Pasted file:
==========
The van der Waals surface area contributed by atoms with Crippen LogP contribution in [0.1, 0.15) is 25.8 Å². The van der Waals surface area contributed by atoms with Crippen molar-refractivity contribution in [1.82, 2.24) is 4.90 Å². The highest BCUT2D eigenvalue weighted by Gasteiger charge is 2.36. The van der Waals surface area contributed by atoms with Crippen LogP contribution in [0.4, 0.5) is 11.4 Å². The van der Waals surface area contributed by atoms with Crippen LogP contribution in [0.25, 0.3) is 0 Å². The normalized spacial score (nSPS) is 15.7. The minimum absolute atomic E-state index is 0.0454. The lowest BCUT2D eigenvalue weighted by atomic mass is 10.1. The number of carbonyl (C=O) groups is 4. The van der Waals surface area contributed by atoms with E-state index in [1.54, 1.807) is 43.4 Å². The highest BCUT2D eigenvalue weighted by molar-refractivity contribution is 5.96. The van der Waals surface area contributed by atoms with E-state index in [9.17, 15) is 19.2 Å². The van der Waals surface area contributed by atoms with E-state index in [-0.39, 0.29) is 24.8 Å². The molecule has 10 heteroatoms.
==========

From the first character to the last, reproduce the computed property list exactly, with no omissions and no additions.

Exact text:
The van der Waals surface area contributed by atoms with Crippen LogP contribution in [0.1, 0.15) is 25.8 Å². The van der Waals surface area contributed by atoms with Crippen molar-refractivity contribution in [1.82, 2.24) is 4.90 Å². The highest BCUT2D eigenvalue weighted by Gasteiger charge is 2.36. The van der Waals surface area contributed by atoms with Crippen LogP contribution in [0.4, 0.5) is 11.4 Å². The van der Waals surface area contributed by atoms with Crippen LogP contribution in [0.25, 0.3) is 0 Å². The normalized spacial score (nSPS) is 15.7. The minimum absolute atomic E-state index is 0.0454. The lowest BCUT2D eigenvalue weighted by atomic mass is 10.1. The number of carbonyl (C=O) groups is 4. The van der Waals surface area contributed by atoms with E-state index in [1.54, 1.807) is 43.4 Å². The highest BCUT2D eigenvalue weighted by molar-refractivity contribution is 5.96. The van der Waals surface area contributed by atoms with E-state index in [9.17, 15) is 19.2 Å². The van der Waals surface area contributed by atoms with E-state index in [-0.39, 0.29) is 24.8 Å². The molecule has 10 heteroatoms.